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From Wikipedia, the free encyclopedia
This article is about the feline. For other uses, see Tiger (disambiguation).
"Tigress" redirects here. For other uses, see Tigress (disambiguation).
A Bengal Tiger (P. tigris tigris) in India's Ranthambhore National Park.
Endangered (IUCN 3.1)
Species: P. tigris
P. t. tigris
P. t. corbetti
P. t. jacksoni
P. t. sumatrae
P. t. altaica
P. t. amoyensis
†P. t. virgata
†P. t. balica
†P. t. sondaica
Historical distribution of tigers (pale yellow) and 2006 (green).
Felis tigris Linnaeus, 1758
Tigris striatus Severtzov, 1858
Tigris regalis Gray, 1867
The tiger (Panthera tigris), a member of the Felidae family, is the largest of the four "big cats" in the genus Panthera. The tiger is native to much of eastern and southern Asia, and is an apex predator and an obligate carnivore. The larger tiger subspecies are comparable in size to the biggest extinct felids, reaching up to 3.3 metres (11 ft) in total length, weighing up to 300 kilograms (660 pounds), and having canines up to 4 inches long. Aside from their great bulk and power, their most recognisable feature is a pattern of dark vertical stripes that overlays near-white to reddish-orange fur, with lighter underparts. The most numerous tiger subspecies is the Bengal tiger, while the largest is the Siberian tiger.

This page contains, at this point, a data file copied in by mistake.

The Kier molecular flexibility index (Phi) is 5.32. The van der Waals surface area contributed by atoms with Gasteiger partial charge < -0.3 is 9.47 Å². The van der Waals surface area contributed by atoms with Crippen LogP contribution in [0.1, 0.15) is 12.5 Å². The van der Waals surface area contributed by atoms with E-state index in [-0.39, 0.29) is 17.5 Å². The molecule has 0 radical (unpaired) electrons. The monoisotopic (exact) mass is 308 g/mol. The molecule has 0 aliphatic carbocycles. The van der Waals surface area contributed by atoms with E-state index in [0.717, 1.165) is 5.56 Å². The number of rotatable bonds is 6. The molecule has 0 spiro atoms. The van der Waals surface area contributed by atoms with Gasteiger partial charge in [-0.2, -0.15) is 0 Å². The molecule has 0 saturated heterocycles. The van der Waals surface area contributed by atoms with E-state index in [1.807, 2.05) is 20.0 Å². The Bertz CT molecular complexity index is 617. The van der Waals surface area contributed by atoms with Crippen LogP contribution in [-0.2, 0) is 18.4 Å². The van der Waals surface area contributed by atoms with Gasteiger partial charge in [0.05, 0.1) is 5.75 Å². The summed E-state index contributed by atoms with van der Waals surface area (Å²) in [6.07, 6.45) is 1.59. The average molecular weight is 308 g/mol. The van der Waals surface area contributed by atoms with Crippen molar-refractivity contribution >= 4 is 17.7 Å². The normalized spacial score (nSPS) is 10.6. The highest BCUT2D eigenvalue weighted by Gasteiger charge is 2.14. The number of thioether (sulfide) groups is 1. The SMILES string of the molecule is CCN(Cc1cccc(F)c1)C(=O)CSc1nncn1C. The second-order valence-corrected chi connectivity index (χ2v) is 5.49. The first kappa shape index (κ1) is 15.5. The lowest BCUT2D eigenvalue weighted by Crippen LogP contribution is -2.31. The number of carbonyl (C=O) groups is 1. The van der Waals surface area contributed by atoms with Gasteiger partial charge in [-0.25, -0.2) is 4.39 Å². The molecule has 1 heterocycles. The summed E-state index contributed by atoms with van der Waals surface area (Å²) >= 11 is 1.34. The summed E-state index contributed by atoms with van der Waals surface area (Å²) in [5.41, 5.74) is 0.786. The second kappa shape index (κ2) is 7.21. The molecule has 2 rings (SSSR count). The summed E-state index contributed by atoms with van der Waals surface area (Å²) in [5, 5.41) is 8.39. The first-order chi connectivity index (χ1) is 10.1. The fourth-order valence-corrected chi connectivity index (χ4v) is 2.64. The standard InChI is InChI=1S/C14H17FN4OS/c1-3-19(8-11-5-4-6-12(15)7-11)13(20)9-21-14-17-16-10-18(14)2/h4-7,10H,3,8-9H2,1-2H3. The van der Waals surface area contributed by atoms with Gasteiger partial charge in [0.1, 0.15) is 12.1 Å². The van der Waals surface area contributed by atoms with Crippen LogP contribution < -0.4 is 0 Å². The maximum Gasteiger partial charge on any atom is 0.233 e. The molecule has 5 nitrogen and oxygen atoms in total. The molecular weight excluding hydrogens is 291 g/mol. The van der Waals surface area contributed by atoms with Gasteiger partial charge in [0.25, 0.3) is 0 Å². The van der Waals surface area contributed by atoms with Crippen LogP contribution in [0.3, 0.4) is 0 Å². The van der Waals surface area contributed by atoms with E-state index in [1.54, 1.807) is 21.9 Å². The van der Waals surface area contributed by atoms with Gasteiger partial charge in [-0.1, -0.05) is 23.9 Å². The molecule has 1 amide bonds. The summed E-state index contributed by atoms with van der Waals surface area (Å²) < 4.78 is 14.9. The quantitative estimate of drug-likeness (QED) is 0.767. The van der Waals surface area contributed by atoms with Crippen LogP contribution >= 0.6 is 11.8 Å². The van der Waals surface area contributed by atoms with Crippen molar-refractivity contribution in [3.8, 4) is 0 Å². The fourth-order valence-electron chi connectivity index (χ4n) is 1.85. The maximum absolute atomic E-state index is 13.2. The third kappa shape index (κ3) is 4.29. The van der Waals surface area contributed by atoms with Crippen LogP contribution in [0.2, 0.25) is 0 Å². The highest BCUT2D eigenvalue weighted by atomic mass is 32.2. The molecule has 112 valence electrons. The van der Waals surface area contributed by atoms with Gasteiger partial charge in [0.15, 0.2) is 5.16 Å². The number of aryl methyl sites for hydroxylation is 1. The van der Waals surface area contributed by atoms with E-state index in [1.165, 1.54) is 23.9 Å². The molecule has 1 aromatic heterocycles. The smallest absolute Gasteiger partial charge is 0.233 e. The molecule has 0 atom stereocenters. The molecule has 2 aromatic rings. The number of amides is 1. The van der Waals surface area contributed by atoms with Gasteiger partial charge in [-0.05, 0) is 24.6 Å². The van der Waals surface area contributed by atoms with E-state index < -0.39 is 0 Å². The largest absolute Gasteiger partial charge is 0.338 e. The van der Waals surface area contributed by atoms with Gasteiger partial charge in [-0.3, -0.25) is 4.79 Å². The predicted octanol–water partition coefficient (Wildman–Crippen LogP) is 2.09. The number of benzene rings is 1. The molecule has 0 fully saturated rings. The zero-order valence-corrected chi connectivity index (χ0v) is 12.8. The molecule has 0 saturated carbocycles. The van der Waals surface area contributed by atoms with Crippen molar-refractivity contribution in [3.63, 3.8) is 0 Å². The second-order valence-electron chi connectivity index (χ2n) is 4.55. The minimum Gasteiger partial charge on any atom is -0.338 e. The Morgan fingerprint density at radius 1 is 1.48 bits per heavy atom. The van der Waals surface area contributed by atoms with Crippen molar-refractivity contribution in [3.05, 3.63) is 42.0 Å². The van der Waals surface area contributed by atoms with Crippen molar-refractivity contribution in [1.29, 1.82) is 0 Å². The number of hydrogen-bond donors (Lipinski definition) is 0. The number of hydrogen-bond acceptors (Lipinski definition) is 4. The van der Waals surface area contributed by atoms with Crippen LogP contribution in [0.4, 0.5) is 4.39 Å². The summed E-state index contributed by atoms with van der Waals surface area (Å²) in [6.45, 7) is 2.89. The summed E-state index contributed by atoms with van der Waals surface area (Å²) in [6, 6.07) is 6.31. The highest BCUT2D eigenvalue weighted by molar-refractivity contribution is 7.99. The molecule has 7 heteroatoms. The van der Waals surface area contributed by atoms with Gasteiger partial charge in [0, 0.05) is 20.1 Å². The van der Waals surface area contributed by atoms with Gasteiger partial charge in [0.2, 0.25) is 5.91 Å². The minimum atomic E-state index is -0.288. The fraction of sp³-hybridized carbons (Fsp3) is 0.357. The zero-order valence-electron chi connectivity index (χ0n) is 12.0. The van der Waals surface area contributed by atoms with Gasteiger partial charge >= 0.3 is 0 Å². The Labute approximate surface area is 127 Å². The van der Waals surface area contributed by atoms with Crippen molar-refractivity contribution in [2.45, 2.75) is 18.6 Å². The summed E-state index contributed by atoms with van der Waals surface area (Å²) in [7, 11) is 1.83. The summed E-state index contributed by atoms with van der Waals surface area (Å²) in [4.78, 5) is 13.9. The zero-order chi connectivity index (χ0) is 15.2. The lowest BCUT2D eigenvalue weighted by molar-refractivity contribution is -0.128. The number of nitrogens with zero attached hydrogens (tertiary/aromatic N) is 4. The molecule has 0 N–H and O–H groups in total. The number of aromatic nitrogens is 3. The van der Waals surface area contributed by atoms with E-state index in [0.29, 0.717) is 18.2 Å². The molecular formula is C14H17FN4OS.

Tigers have a lifespan of 10–15 years in the wild, but can live longer than 20 years in captivity. They are highly adaptable and range from the Siberian taiga to open grasslands and tropical mangrove swamps.
They are territorial and generally solitary animals, often requiring large contiguous areas of habitat that support their prey demands. This, coupled with the fact that they are indigenous to some of the more densely populated places on earth, has caused significant conflicts with humans. Three of the nine subspecies of modern tiger have gone extinct, and the remaining six are classified as endangered, some critically so. The primary direct causes are habitat destruction, fragmentation, and hunting.
Historically, tigers have existed from Mesopotamia and the Caucasus throughout most of South and East Asia. Today, the range of the species is radically reduced. All surviving species are under formal protection, yet poaching, habitat destruction, and inbreeding depression continue to threaten the tigers.
Tigers are among the most recognisable and popular of the world's charismatic megafauna. They have featured prominently in ancient mythology and folklore, and continue to be depicted in modern films and literature. Tigers appear on many flags and coats of arms, as mascots for sporting teams, and as the national animal of several Asian nations, including India.
See Dartmoor zoo for more info on this Tiger
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